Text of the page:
Posted by Word Camel on July 24, 2004
In Reply to: Re: Naked as a Jaybird posted by platypus on July 24, 2004
: : : In Australia we have a native bird called the Kurrawong. He's a large, handsome bird who can be black or grey with some white on his tail, and I think also elsewhere, and a powerful beak, and an impressive song. But he's also trouble. He raids the nests of other birds, uses them and destroys them. Because of that, we try to discourage them (although I don't try very hard really).
: : : As a kid growing up in rural Victoria, we always called them Jaybirds. In fact, I never knew their real names until I moved to the city. At our house in the Blue Mountains we have hundreds of stunning native birds come calling - among them the Kurrawongs. When I first called them Jaybirds, no local New South Welshmen knew what I was talking about.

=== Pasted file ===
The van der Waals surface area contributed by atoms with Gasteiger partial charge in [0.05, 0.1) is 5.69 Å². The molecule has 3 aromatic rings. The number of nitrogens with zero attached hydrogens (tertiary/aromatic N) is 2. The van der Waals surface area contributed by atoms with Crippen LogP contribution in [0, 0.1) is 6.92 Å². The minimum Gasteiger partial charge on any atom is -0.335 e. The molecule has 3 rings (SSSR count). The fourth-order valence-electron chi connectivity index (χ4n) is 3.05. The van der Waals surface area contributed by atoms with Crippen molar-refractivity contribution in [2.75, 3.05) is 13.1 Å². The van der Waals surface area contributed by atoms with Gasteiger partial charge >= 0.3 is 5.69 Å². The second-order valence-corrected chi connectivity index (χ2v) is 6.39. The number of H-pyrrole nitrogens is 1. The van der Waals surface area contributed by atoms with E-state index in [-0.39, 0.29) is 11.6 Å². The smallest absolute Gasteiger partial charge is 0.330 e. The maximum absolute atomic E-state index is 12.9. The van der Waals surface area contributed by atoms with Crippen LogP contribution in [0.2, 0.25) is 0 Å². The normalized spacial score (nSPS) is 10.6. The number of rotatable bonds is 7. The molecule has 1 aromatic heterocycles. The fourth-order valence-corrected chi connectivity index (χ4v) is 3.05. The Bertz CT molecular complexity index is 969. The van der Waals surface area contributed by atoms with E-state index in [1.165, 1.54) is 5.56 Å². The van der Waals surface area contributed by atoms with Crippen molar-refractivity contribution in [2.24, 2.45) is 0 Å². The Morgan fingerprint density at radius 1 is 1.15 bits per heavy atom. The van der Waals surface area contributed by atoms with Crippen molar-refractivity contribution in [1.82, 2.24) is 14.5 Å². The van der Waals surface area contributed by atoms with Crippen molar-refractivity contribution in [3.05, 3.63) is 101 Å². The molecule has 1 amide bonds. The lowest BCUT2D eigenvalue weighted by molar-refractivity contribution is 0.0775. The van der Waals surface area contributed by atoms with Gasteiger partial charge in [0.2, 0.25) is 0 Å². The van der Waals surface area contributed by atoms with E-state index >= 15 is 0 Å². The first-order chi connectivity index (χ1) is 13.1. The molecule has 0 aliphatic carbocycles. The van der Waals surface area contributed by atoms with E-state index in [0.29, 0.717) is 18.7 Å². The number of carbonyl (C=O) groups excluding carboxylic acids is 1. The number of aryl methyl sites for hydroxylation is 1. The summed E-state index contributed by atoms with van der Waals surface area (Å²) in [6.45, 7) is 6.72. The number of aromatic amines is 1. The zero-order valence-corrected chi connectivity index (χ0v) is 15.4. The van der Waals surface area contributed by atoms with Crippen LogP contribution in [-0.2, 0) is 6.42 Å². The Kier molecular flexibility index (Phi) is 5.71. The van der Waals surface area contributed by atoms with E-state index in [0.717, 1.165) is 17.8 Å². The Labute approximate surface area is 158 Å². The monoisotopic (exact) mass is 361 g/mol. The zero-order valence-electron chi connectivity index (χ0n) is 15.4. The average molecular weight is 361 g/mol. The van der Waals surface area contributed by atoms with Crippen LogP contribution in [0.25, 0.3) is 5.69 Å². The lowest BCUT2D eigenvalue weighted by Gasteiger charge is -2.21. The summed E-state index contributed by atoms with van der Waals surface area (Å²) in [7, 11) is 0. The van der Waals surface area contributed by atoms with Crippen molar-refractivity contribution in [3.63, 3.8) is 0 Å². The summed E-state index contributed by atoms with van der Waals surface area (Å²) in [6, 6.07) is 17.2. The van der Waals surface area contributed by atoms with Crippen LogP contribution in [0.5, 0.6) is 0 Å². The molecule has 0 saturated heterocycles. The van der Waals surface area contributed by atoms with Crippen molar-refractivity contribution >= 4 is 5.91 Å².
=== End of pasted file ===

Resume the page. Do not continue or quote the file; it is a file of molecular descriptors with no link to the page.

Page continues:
: : : Today, while reading a murder mystery set in Minnesota, they referred to the victims as being found 'naked as jaybirds'. So I concluded that a Jaybird might be an American bird. Therefore, I looked up Jaybirds in America. All I could find was reference to Blue Jay Birds. They look absolutely NOTHING like our Kurrawongs, but their antisocial nest raiding behaviour is exactly the same. Which makes me suspect may be the reason we called our Kurrawongs - Jaybirds in Victoria.
: : : So - there are two questions here:
: : : 1. Does anyone know why we Victorians call Kurrawongs - Jaybirds, and is it, as I suspect, because of their antisocial behaviour?
: : : 2. How did the saying 'naked as a jaybird' come about? I mean, why a jaybird, what's so naked about a jaybird as opposed to any other animal?
: : From a previous reply of mine in the archives:
: : It seems to me that someone said baby jaybirds are especially featherless. Anyway, the "Random House Historical Dictionary of American Slang, Vol. II, H-O" by J.E. Lighter (Random House, New York, 1997) says: "naked as a jaybird, stark naked." It lists as a couple of citations: 1893 James "Mavrick" 27: He will have the humbug qualifications of cow-boy stripped from his poor worthless carcass so quickly that he would feel like a jay bird with his tail feathers gone. 1922 in DARE: I gwi' strip nakit ez a jaybu'd befo' 'e fedduh' grow!
: "it's a sin to kill a mockingbird, but it's ok to kill a jay"
Is it really a sin to kill a mocking bird, or was it made up for the book? Just curious.